RAS GAP mutants aren't stimulated by GAPs

Stable Identifier
Reaction [transition]
Homo sapiens
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RAS GAP proteins interact with RAS by inserting an arginine finger into the RAS active site to promote positioning of the catalytic Q61 residue, stimulating the low intrinsic GTPase activity by several orders of magnitude (Ahmadian et al, 2003; Ahmadian et al, 1997; reviewed in Bos et al, 2007). Many of the common mutations in RAS proteins found in cancer interfere with the ability of RAS GAPs to stimulate the intrinsic GTPase of the proteins. Mutation of the catalytic Q61 disrupts coordination of a water molecule that is required for nucleophilic attack on the gamma phosphate of GTP, while G12 and G13 mutations abrogate interactions with RAS GAP proteins that are required for proper positioning of the Q61 residue (Trahey et al, 1987; Scheidig et al, 1999; Buhrman et al, 2010; Scheffzek et al,1997).
In addition to somatic mutations in cancer, RAS is also subject to germline mutations that lead to a group of developmental disorders collectively known as RASopathies (reviewed in Rauen, 2013; Tidyman and Rauen, 2009). Like their oncogenic counterparts, these RAS mutants show defective GTP hydrolysis and constitutive signaling (Schubbert et al, 2006; Schubbert et al, 2007).

Literature References
PubMed ID Title Journal Year
19467855 The RASopathies: developmental syndromes of Ras/MAPK pathway dysregulation

Tidyman, WE, Rauen, KA

Curr. Opin. Genet. Dev. 2009
20194776 Allosteric modulation of Ras positions Q61 for a direct role in catalysis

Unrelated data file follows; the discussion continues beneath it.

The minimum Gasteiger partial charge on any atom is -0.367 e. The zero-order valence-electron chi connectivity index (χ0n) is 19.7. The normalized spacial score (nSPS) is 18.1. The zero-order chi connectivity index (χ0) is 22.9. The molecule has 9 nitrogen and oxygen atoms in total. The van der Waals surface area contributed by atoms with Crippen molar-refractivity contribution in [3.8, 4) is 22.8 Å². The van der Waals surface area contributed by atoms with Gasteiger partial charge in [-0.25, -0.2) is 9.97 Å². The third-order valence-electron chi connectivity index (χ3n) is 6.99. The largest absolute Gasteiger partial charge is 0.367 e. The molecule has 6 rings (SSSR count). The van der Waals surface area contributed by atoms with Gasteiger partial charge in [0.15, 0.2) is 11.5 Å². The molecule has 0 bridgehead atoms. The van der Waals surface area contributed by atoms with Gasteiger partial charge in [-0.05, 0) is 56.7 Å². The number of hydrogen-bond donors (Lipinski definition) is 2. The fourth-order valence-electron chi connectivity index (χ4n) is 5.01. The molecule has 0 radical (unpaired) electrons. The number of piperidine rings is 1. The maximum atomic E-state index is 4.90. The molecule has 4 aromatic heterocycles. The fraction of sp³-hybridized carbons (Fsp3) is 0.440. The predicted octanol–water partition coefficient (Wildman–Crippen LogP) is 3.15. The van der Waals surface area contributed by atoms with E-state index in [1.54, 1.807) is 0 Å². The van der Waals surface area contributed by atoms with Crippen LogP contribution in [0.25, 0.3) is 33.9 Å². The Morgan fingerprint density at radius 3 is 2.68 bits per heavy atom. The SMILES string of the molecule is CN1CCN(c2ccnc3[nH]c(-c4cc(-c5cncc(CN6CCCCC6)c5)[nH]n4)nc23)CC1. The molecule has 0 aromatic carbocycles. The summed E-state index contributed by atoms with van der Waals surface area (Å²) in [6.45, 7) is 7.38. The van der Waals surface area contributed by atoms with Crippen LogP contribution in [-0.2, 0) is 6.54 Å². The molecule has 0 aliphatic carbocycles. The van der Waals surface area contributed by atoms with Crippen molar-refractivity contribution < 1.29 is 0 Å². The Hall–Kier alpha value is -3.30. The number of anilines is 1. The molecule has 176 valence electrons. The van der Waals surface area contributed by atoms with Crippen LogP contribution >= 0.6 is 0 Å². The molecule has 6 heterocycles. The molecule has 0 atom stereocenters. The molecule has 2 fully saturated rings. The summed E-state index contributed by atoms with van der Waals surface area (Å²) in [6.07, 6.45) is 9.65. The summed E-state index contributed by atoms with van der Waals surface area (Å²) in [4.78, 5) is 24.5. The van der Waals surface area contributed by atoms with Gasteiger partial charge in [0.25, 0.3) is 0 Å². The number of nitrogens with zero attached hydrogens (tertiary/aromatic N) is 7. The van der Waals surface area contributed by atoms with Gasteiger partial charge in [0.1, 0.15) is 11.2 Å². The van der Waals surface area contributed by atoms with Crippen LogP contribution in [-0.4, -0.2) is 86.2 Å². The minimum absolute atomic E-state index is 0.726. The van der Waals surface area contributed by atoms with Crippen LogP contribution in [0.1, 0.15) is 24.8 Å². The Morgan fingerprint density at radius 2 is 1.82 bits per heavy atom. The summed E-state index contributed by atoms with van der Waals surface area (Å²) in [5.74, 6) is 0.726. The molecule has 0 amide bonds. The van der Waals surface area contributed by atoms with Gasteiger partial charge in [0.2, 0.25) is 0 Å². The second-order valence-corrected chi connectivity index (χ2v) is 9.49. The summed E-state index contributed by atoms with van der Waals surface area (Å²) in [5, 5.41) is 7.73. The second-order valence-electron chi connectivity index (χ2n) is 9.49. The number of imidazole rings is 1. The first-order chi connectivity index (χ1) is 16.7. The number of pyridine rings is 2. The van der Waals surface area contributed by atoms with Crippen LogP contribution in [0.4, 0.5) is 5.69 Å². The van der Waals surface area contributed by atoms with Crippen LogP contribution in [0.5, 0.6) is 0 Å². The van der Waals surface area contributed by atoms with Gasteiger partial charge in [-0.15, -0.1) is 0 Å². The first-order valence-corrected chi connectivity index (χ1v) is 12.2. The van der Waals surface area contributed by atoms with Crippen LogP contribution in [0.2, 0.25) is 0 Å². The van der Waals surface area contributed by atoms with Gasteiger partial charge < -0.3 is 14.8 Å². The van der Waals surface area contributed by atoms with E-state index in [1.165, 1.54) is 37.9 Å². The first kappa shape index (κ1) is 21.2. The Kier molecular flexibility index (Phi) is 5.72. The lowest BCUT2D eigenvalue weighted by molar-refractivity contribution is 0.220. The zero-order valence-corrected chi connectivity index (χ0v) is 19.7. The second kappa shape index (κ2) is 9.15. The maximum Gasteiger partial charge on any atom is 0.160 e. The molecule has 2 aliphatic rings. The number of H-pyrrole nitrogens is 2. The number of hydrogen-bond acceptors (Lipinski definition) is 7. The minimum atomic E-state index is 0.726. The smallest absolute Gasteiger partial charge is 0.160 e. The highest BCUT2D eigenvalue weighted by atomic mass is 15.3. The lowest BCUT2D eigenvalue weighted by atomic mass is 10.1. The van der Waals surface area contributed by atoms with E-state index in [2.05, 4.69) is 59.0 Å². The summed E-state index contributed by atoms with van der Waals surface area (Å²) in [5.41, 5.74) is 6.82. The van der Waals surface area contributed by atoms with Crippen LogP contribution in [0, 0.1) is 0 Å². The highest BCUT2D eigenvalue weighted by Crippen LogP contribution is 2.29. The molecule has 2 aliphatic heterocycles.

Fetics, S, Holzapfel, G, Mattos, C, Buhrman, G

Proc. Natl. Acad. Sci. U.S.A. 2010
16474405 Germline KRAS mutations cause Noonan syndrome

Kalscheuer, V, Niemeyer, CM, Nguyen, H, Zenker, M, Zhang, KY, Wehner, LE, Klein, C, West, B, Shannon, K, Rauch, A, Schubbert, S, Kratz, CP, van der Burgt, I, Bollag, G, Rowe, SL, Sistermans, E, Musante, L, Böll, S

Nat. Genet. 2006
17540168 GEFs and GAPs: critical elements in the control of small G proteins

Wittinghofer, A, Rehmann, H, Bos, JL

Cell 2007
10574788 The pre-hydrolysis state of p21(ras) in complex with GTP: new insights into the role of water molecules in the GTP hydrolysis reaction of ras-like proteins

Goody, RS, Scheidig, AJ, Burmester, C

Structure 1999
17875937 Biochemical and functional characterization of germ line KRAS mutations

Niemeyer, CM, Shannon, K, Nguyen, H, Zenker, M, Lyubynska, N, Schubbert, S, Kratz, CP, Molven, A, Bollag, G

Mol. Cell. Biol. 2007
12787671 Structural fingerprints of the Ras-GTPase activating proteins neurofibromin and p120GAP

Scheffzek, K, Ahmadian, MR, Stege, P, Kiel, C

J. Mol. Biol. 2003
2821624 A cytoplasmic protein stimulates normal N-ras p21 GTPase, but does not affect oncogenic mutants

McCormick, F, Trahey, M

Science 1987
9302992 Confirmation of the arginine-finger hypothesis for the GAP-stimulated GTP-hydrolysis reaction of Ras

Scheffzek, K, Ahmadian, MR, Wittinghofer, A, Stege, P

Nat. Struct. Biol. 1997
23875798 The RASopathies

Rauen, KA

Annu Rev Genomics Hum Genet 2013
9219684 The Ras-RasGAP complex: structural basis for GTPase activation and its loss in oncogenic Ras mutants

Lautwein, A, Ahmadian, MR, Schmitz, F, Kabsch, W, Wittinghofer, A, Wiesmuller, L, Scheffzek, K

Science 1997
Normal reaction
Functional status

Loss of function of RAS GAP mutants:GTP [plasma membrane]

Name Identifier Synonyms
cardiofaciocutaneous syndrome DOID:0060233 CFC syndrome, cardio-facial-cutaneous syndrome
cancer DOID:162 malignant tumor, malignant neoplasm, primary cancer
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